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A kinetic sculpture that tells the time

Celebrate life with a kinetic sculpture that tells the time

 

For this new edition of Baselworld, L’Epée 1839 unveils Requiem: a table clock with an 8-day movement designed in partnership with Kostas Metaxas. This limited edition takes its inspiration from the shape of a human skull and displays the time in the sockets of the eye.

 

Requiem is a table clock designed and manufactured by L’Epée 1839, Swiss specialist of high-end kinetic clocks. It measures nearly 19 centimeters (7.4 inches) high and weighs about 2 kilograms (6 pounds). It is made of cast aluminum which is then perfectly finished off in the Swiss workshops of L’Epée 1839. Two skull finishings are available: a black skull associated with a movement in gold-plated brass, or a silver color version: aluminum skull and palladium-plated movement. The new movement is an internally designed 1853 HMD caliber with an 8-day power reserve.This new movement features two discs that displaya “slow” jumping hour and sweeping minutes.

 

Opting for a timeless artistic genre: Memento Mori, L’Epée 1839 and the designer take on a graphic and technical challenge. Memento Mori, literally translated as “Remember that you are going to die”, reminds Man of the humility he must show in the face of eternity.

 

Kostas Metaxas has chosen to place a horological mechanism deep in the center of the skull, representative of a brain which is master of its destiny but encapsulated. Symbols of intimate ties uniting life and time.The eyes, on the other hand, are spectators of time passing and quite naturally the hour invites itself in the eye sockets. The reading of the hours and minutes is achieved by two transparent discs placed respectively in the right eye and the left eye. So you must face your fears and look at Requiem in the eyes … to know…. the time.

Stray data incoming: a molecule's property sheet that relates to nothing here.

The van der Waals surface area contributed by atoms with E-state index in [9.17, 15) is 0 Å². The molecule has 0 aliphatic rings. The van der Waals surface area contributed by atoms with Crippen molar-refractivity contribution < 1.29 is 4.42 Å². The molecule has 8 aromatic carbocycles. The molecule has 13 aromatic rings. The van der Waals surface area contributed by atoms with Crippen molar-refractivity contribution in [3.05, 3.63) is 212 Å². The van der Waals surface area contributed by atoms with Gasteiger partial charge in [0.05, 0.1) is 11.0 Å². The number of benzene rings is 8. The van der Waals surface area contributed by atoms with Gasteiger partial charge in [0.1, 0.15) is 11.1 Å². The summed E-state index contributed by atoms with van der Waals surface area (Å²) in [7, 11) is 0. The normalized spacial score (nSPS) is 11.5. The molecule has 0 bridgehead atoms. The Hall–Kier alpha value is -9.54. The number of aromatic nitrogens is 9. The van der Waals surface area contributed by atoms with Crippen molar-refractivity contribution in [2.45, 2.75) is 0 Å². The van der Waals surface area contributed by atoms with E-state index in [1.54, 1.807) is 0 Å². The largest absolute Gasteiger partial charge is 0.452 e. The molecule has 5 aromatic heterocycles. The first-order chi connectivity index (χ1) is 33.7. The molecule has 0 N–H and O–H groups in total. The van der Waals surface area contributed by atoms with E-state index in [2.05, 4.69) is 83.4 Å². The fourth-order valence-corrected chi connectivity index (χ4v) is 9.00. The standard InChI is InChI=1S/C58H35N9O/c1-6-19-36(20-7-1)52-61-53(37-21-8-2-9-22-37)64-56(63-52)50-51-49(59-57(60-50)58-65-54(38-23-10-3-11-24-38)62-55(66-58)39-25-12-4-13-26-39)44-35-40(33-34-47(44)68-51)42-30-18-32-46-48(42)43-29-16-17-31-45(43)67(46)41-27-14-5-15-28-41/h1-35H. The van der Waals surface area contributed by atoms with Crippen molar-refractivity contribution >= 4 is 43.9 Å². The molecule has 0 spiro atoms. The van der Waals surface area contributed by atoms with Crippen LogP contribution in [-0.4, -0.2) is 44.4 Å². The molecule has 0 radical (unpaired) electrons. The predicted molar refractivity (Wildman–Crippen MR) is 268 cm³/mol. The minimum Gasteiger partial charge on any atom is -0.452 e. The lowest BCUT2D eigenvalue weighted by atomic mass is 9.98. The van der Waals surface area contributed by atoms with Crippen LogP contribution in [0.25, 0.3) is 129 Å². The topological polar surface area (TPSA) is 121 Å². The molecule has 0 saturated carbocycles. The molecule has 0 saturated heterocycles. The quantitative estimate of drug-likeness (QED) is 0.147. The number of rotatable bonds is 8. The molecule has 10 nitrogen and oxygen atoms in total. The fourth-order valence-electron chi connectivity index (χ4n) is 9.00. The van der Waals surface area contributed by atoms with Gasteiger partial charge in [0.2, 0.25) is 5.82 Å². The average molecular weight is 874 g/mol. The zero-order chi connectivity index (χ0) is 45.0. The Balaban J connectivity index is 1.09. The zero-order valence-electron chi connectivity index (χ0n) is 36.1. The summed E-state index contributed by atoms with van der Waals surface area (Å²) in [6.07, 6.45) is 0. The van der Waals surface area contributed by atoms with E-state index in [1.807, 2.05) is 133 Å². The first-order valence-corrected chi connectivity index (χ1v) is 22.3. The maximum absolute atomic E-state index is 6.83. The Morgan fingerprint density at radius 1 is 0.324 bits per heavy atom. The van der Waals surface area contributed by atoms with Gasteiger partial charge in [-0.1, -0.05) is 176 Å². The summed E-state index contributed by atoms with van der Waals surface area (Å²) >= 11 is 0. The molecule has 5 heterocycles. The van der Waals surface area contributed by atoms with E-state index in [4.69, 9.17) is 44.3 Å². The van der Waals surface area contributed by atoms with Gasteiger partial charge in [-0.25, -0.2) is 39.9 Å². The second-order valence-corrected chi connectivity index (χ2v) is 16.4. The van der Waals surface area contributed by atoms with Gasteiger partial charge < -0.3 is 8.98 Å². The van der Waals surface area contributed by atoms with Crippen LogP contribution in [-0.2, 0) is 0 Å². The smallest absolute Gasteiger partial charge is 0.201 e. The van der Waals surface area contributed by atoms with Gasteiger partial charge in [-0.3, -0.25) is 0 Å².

The protective housing formed by the skull around the movement allows only a few reflections of light to filter through openings: two crossed swords, symbol of the brand, placed on the temples, such as openings on another temporal space, suggest the rhythmic oscillations of the escapement.

 

The first piece in the new Skull artistic collection, L’Épée 1839 deliberately wanted this emblematic table clock to remain sober, modern and visually delicate.

 

 

Requiem is a limited edition of 50 pieces per configuration: black skull and golden movement, or aluminum skull and palladium movement (silver color).

 

THE MOVEMENT

 

Composed of 160 pieces entirely designed, finished and assembled in the workshops of L’Epée 1839 (except the 24 rubies), the movement is available in two finishings: gold or palladium.

 

The hour and minutes are displayed inside the eyes, thanks to a system of discs on which the time indications are stamped. L’Epée 1839 adds a whole new complication to its 8-day movement: the disc mechanism displays a “slow” jumping hour and sweeping minutes respectively.

 

In the presence of a conventional jumping hour indication, it is difficult to know whether the jump has already taken place or not. It is therefore possible to misread the time. In order to avoid this, L’Epée 1839 developed a “slow” jumping hour.As a result of this complication, the hour disk remains stationary during the first 55 minutes of an hour; Then, rather than jumping instantly, it starts to slowly turn five minutes before the new hour. This gradual jump is more easily noticed and the reading of the time is made easier.